Sunday, May 23, 2010

Make it real

Last Wednesday, we sat at the breakfast table at 07.10 a.m. and discussed my mystery novel in progress. I told my husband and daughter that I'm planning to strangle the victim with a pair of nylons.
My husband weighed his head from side to side. "I doubt nylons would work," he said.
"Of course they would." I frowned at him.
Neither of us, of course, have any clue what we're talking about, but that doesn't stop us from taking a strong view and clinging to it.
"The material is way too fragile." My husband buttered his toast.
"Not at all," I refilled my tea mug. "If bundled together, it stretches out and becomes extremely resistant."
My daughter bit into her bread and managed to smear a dollop of chocolate spread on her nose. "You'd have to test it," she said.
I laughed. "No way. I don't want to lose either of you."
My daughter brightened. "We could try it on a teddy-bear."
It was at this point that I realized how much being an author had changed my life.
How boring our conversations used to be, how predictable. Now, my stories catapult me into areas I've never thought about. They make me explore things I did not know existed, all in the quest of getting it right. I'm off to strangle a teddy-bear now, but do tell me what crazy things you've done for your stories to "make it real" . . .

9 comments:

Elisabeth Rose said...

I'm sure tights have been used to murder people and you're right they're really strong when wound up like a rope and defintely wouldn't break.
Silk on the other hand is incredibly strong . . . a silk scarf would do the trick. :)

Nice topic over breakfast LOL

Zelda Benjamin said...

I eat way too much chocolate, but it's all in the name of research.

Sandy Cody said...

Actually, Beate, I'm pretty sure you could strangle someone with a pair of nylons. They're pretty strong. Not sure, it's crazy, but since writing BY WHOSE HAND, I've never looked at handwriting in the same way. (One of the characters is a 74-yr. old former FBI agent & graphologist.)

Laurie Alice Eakes said...

Nylons will definitely work. Someone in college dorm tied all the doorknobs together with nylons. They held so hard we could barelyopen our doors and wouldn't break with a great deal of pulling and this was with them stretched across hallways. Now me...? Nothing crazy, just sailed on an eighteenth century ship and climbed the rigging.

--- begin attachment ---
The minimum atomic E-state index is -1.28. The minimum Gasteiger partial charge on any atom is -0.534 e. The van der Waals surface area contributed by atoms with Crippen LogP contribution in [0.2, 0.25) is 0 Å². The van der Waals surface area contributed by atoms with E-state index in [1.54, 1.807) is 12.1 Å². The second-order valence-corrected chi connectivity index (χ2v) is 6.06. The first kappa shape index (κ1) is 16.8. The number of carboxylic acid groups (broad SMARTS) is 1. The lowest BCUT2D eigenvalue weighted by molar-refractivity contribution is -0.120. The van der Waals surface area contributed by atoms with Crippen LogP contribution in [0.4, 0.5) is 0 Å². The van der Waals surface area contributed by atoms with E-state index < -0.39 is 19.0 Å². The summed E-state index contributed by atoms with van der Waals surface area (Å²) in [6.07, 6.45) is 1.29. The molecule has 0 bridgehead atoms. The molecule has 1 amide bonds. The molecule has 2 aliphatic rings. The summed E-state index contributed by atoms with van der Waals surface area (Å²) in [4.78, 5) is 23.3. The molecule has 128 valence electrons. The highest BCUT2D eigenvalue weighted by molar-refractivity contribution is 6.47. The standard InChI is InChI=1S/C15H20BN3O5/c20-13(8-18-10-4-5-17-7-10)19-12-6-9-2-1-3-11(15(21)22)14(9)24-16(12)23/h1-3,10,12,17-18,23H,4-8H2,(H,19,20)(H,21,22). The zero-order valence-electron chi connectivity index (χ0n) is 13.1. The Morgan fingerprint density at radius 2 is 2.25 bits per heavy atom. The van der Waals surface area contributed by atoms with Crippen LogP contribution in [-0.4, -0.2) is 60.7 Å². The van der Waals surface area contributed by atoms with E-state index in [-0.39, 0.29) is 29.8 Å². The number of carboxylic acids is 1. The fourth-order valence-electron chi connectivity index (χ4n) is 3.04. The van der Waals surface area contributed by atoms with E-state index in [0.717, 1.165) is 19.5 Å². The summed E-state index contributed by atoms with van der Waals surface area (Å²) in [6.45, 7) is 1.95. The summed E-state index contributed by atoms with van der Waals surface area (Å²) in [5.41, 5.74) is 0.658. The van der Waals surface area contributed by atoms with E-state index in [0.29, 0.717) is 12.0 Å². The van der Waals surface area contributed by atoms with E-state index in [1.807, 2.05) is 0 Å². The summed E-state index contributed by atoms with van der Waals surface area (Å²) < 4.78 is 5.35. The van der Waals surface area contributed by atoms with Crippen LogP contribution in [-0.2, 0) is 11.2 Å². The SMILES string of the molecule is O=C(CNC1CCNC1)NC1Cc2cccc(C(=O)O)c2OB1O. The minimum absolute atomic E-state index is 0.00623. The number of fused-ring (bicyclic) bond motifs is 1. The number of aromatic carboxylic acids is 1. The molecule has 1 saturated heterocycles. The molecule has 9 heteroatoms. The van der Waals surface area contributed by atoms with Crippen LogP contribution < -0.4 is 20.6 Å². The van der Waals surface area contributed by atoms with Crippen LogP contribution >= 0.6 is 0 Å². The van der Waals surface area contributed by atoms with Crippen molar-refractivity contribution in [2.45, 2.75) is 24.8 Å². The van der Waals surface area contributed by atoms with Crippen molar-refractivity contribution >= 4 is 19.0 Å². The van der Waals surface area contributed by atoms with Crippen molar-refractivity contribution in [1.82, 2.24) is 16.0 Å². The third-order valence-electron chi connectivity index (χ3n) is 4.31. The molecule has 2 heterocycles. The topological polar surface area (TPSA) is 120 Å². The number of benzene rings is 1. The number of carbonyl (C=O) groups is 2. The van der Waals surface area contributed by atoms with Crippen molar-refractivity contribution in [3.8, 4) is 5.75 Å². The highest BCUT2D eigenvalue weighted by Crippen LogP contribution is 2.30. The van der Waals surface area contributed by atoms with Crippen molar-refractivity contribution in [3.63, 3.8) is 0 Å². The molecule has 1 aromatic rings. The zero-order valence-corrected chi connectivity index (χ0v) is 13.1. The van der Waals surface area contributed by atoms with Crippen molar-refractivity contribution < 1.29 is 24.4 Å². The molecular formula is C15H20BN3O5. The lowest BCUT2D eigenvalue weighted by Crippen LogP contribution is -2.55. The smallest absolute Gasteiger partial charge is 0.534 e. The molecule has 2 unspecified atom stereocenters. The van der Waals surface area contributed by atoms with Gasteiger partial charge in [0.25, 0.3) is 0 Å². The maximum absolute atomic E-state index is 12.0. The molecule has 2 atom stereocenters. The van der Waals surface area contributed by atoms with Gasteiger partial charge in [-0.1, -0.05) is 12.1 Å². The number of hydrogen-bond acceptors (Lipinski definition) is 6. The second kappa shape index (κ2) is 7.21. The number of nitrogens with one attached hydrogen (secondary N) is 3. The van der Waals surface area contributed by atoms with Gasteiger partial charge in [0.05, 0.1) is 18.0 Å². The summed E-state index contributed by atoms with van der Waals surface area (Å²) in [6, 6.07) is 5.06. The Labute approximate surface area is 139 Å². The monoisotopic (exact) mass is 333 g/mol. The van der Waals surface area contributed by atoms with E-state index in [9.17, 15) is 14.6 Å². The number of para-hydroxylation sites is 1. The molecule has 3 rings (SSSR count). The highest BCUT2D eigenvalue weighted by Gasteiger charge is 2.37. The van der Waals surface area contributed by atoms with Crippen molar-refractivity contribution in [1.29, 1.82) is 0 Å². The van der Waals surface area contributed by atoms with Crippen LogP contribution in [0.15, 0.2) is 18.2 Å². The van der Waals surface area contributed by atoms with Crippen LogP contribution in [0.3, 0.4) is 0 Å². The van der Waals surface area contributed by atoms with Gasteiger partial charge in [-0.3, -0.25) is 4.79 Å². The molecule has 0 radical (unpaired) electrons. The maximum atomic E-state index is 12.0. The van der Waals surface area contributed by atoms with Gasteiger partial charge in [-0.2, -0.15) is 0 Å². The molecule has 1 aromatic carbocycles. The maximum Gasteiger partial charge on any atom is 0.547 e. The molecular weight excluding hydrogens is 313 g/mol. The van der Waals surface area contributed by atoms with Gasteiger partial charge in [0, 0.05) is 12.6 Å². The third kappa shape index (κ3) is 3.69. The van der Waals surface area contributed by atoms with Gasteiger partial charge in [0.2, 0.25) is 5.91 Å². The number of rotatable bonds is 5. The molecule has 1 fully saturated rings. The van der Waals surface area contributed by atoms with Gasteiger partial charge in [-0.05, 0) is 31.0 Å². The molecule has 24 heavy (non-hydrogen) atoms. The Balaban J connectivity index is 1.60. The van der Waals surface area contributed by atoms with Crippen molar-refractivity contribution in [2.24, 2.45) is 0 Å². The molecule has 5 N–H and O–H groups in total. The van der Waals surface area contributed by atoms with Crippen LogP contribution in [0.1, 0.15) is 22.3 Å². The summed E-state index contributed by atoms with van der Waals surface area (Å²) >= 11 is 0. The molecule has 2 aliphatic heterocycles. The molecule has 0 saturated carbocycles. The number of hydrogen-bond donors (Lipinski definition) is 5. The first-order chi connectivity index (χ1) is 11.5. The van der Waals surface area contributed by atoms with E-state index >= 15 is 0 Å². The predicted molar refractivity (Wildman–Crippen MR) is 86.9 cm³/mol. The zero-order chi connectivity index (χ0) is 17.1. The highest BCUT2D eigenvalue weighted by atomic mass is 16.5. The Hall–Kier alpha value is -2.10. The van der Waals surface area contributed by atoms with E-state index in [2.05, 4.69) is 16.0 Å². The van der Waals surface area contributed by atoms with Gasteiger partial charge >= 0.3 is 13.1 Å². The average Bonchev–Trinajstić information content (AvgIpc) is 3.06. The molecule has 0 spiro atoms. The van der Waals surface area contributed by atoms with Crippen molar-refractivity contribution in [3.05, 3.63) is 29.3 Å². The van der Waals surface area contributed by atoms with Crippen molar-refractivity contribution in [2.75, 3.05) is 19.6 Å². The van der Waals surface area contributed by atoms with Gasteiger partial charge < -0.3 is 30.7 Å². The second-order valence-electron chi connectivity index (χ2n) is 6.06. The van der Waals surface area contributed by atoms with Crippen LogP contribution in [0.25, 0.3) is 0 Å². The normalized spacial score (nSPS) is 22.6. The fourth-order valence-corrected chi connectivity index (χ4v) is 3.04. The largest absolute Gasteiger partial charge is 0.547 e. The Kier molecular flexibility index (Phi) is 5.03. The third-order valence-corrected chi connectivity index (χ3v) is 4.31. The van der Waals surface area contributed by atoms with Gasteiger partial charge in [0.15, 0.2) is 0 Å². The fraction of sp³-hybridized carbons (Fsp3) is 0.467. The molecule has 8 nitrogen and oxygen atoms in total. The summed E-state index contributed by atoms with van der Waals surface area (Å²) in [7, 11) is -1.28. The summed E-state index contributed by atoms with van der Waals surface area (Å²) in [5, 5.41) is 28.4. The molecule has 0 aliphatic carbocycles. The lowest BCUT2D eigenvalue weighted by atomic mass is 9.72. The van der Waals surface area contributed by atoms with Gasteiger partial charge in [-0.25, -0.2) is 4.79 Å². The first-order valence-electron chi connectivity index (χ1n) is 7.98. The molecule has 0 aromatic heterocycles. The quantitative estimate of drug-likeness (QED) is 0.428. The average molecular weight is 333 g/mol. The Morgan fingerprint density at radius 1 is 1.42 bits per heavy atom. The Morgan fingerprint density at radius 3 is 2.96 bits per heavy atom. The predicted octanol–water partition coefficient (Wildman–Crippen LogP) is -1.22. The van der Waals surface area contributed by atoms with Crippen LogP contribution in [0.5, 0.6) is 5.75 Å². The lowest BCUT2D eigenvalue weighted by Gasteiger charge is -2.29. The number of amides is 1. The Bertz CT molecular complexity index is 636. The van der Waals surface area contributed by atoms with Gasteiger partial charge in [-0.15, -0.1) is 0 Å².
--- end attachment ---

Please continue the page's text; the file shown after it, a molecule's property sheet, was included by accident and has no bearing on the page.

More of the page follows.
Elisabeth Rose said...

Sandy I saw a thing on TV recently saying that graphology was rubbish and has never been proven to indicate accurate character analysis and in fact gave examples where the 'experts' were totally wrong about sample extracts. It was classed as a pseudoscience.
Interesting.

Elisabeth Rose said...

Sorry, I mean that previous comment as an interesting slant on the topic not as a put down of your character and idea!! :)
I'd never heard that pov expressed before. As far as I know graphology has always been accepted as fact.

Sandy Cody said...

Don't worry, Lis. I didn't take it as a putdown. I'm quite the skeptic myself. However, when I took a plain, unlined sheet of paper and started writing without thinking about what I was saying, then compared my script to samples in the book - it was uncanny.

Interesting that we've had so many comments in response to a blog about ways to kill someone. Keep us posted about your mystery, Beate. Sounds like you're off to a good start.

Elisabeth Rose said...

Did the teddy bear survive your attack, Beate ???

Beate Boeker said...

Latest news from the front: The tights work very well, but you need a lot of strength, and the thing stretches out so much that your hands are too far apart, so I had to re-grip it which a victim wouldn't take lying down. It's good I tried it - I thought it was easier - and the teddy-bear didn't even struggle!

Laurie Alice, you climbed the rigging? Did you get to the top? I once tried to climb a palm tree. Didn't get anywhere, only hung like a beetle just above the ground.

Handwriting - interesting. I think it's amazing how different handwriting is from cuntry to country. You can always tell an American because they have different letters, and the same goes for the French. English have a very clear print. The Germans have just switched the handwriting taught in school which will make it interesting to see how the writing will change when these kids are adults.